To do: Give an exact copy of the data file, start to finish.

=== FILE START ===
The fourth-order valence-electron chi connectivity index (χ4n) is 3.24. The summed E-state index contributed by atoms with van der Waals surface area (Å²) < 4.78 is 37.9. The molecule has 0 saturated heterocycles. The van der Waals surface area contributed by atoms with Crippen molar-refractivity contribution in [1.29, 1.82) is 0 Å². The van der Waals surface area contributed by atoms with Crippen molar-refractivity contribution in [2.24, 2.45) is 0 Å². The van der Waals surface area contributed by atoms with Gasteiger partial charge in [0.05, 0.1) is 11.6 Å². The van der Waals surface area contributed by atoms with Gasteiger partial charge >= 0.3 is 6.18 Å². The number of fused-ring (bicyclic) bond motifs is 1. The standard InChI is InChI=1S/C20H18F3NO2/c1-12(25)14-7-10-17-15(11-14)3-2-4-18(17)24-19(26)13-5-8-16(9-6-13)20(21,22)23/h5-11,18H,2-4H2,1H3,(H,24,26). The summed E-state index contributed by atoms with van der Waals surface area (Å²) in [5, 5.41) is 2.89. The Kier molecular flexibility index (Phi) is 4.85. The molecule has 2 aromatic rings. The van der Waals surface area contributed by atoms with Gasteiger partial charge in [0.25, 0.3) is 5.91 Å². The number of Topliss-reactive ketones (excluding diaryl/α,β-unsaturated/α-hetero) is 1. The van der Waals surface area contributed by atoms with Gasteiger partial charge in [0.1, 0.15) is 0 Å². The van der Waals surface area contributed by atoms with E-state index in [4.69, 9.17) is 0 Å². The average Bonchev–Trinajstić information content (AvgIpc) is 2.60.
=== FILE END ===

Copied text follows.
The fourth-order valence-electron chi connectivity index (χ4n) is 3.24. The summed E-state index contributed by atoms with van der Waals surface area (Å²) < 4.78 is 37.9. The molecule has 0 saturated heterocycles. The van der Waals surface area contributed by atoms with Crippen molar-refractivity contribution in [1.29, 1.82) is 0 Å². The van der Waals surface area contributed by atoms with Crippen molar-refractivity contribution in [2.24, 2.45) is 0 Å². The van der Waals surface area contributed by atoms with Gasteiger partial charge in [0.05, 0.1) is 11.6 Å². The van der Waals surface area contributed by atoms with Gasteiger partial charge >= 0.3 is 6.18 Å². The number of fused-ring (bicyclic) bond motifs is 1. The standard InChI is InChI=1S/C20H18F3NO2/c1-12(25)14-7-10-17-15(11-14)3-2-4-18(17)24-19(26)13-5-8-16(9-6-13)20(21,22)23/h5-11,18H,2-4H2,1H3,(H,24,26). The summed E-state index contributed by atoms with van der Waals surface area (Å²) in [5, 5.41) is 2.89. The Kier molecular flexibility index (Phi) is 4.85. The molecule has 2 aromatic rings. The van der Waals surface area contributed by atoms with Gasteiger partial charge in [0.25, 0.3) is 5.91 Å². The number of Topliss-reactive ketones (excluding diaryl/α,β-unsaturated/α-hetero) is 1. The van der Waals surface area contributed by atoms with Gasteiger partial charge in [0.1, 0.15) is 0 Å². The van der Waals surface area contributed by atoms with E-state index in [4.69, 9.17) is 0 Å². The average Bonchev–Trinajstić information content (AvgIpc) is 2.60.